An Unlimited Mind Must Recognize Physical Limitations

An Unlimited Mind Must Recognize Physical Limitations

Patiently Awakened
It has been a busy few weeks. Well, when I think about it, every week is busy. There is always something that must be done. Just when I think things will slow down, my schedule lengthens.

Admittedly, I am not a technology expert, so I rely on the traditional calendar and pen. I must write everything down if I want to remember it. My struggle remains a limited body vs. a limitless mind. My mind often forgets my limitations, emboldening itself to believe that it can do everything. It almost convinces my body of its invincibility, until something lands me flat on my back. The operative word is almost, because almost is not reality.

Last week, a cold snapped me back into reality. A vacation, meetings, and community service literally wore me out. The “you need to slow down” and “you are not well” echoed from my loved ones. The stubborn warrior in me defiantly dismissed their reasoning.

I retorted, “Do you realize that I don’t feel well most of the time? I cannot stop living. I have things to do.”

That is true, however, now I was nursing a nasty cold. Thankfully, I feel much better now. As I reflected on this, I asked myself, what am I trying to prove? The thought makes me uncomfortable, and by my ardent reaction, it revealed that there must be some internal issues that need to be addressed. So, again, what am I trying to prove? Fearlessness? Perseverance? Infallibility? My abilities?

I am currently pondering this. I will let you know, once my process is complete, what I discover. What is evident is that consistently testing my limitations may have its advantages, yet in the long run, it also impedes my progress.

Mind vs. matter. Again, I believe there is some truth to this. I also realize that being mindful requires the cognizance and discipline to care for ourselves as best as possible. I have referenced this concept on several occasions and I am sure that I will speak on it again.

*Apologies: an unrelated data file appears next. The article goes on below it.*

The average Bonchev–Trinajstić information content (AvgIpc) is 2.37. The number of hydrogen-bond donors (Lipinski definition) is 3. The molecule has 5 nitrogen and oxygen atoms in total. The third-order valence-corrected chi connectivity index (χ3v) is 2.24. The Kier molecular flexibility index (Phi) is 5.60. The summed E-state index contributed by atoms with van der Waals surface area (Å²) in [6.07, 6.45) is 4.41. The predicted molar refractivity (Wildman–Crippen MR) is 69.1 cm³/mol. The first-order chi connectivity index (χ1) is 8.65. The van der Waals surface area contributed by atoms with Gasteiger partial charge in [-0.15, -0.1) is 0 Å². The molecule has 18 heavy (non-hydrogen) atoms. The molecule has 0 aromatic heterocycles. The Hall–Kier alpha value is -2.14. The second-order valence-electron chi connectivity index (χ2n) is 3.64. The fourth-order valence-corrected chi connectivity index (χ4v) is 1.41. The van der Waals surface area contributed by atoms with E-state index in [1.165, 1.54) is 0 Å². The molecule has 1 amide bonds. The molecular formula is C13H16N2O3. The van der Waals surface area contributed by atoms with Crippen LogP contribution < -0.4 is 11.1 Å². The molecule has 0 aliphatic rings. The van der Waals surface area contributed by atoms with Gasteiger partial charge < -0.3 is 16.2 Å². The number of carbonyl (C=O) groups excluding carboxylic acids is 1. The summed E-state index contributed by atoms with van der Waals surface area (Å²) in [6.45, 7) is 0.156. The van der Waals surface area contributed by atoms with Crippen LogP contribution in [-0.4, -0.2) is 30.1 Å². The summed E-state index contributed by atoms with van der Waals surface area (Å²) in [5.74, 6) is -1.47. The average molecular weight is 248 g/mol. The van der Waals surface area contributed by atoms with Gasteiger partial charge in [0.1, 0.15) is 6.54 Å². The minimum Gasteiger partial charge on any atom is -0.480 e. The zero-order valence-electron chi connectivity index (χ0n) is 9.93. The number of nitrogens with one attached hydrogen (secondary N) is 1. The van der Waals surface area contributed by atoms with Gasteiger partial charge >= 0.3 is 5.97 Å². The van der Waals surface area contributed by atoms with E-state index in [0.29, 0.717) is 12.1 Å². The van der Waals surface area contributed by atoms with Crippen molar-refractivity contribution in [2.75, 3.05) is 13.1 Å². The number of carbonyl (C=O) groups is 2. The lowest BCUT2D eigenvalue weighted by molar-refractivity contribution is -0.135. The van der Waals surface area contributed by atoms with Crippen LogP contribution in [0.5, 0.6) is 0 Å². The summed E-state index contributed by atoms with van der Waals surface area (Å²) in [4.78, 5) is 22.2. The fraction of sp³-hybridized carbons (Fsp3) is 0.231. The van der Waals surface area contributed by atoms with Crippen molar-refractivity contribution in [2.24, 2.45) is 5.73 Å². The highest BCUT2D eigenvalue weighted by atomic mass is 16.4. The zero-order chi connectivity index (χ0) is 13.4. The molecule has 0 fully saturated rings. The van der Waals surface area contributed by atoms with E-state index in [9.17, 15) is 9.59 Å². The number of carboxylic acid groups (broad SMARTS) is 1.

This really is a recurring theme in my life. I resolve that similar situations will reappear until I fully learn the lesson. My overactive mind allows me little time to rest. Regardless of my activity, whether I am lying down, reading, writing, or watching television, my mind is contemplating other things. I am attempting to practice meditation, yet I am struggling with this discipline as it seems impossible to clear my mind.

This week’s column is to remind you that everything has a limit. Batteries need to be recharged or replaced. Medications and foods have expiration dates. We are human beings with chronic illnesses. We are not machines. Our sustenance partially depends on how we care for ourselves.

Years ago, my former teacher and dear friend told me to remember that my body required a little more care and attention than most others. She told me to give time, time. This week, I share her words with you. Let’s try to heed the message and give ourselves the time, care, and attention we need.

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Note: Multiple Sclerosis News Today is strictly a news and information website about the disease. It does not provide medical advice, diagnosis, or treatment. This content is not intended to be a substitute for professional medical advice, diagnosis, or treatment. Always seek the advice of your physician or other qualified health provider with any questions you may have regarding a medical condition. Never disregard professional medical advice or delay in seeking it because of something you have read on this website. The opinions expressed in this column are not those of Multiple Sclerosis News Today, or its parent company, BioNews Services, and are intended to spark discussion about issues pertaining to multiple sclerosis.

4 comments

  1. charles says:

    my limited mind is kind of pissed off. i was on track to solve big problems with science to make the world a better place, and now i can’t remember what i was just doing. or what i was just thinking. my stream of consciousness is now a series of disconnected puddles. sure, i also have physical difficulties, especially with the heat, but the most annoying stuff is mental.

    • Teresa Wright-Johnson says:

      Hi Charles,
      Thanks for sharing. I empathize with your frustration. Cognitive issues can be overwhelming and I too have moments where I cannot remember anything. Keep your head up and best wishes to you.

  2. Sam Adelstein says:

    While you ponder what it is that you’re trying to prove, my experience has shown me that it’s a waste of time.
    By simply resorting to being superficial, shallow and staying the course, it allows me to have a working day full of diversions and rewarding challenges. When I’m at work, I do not have MS.
    So carry on young lady and congratulations for making the most of what you have each day!

    • Teresa Wright-Johnson says:

      Hi Sam,
      Thank you for sharing your thoughts and experiences. I don’t believe that pondering this topic is a waste of time for me. Examining my thoughts and reactions have revealed many things that I would not have been cognizant of. While challenges and diversions can be rewarding, I’m also aware that I must be mindful of certain limitations that accompany me. Pondering allows me the opportunity to learn and grow. Again, I thank you for your encouraging words and please know that I appreciate your thoughts. I wish you all the best.

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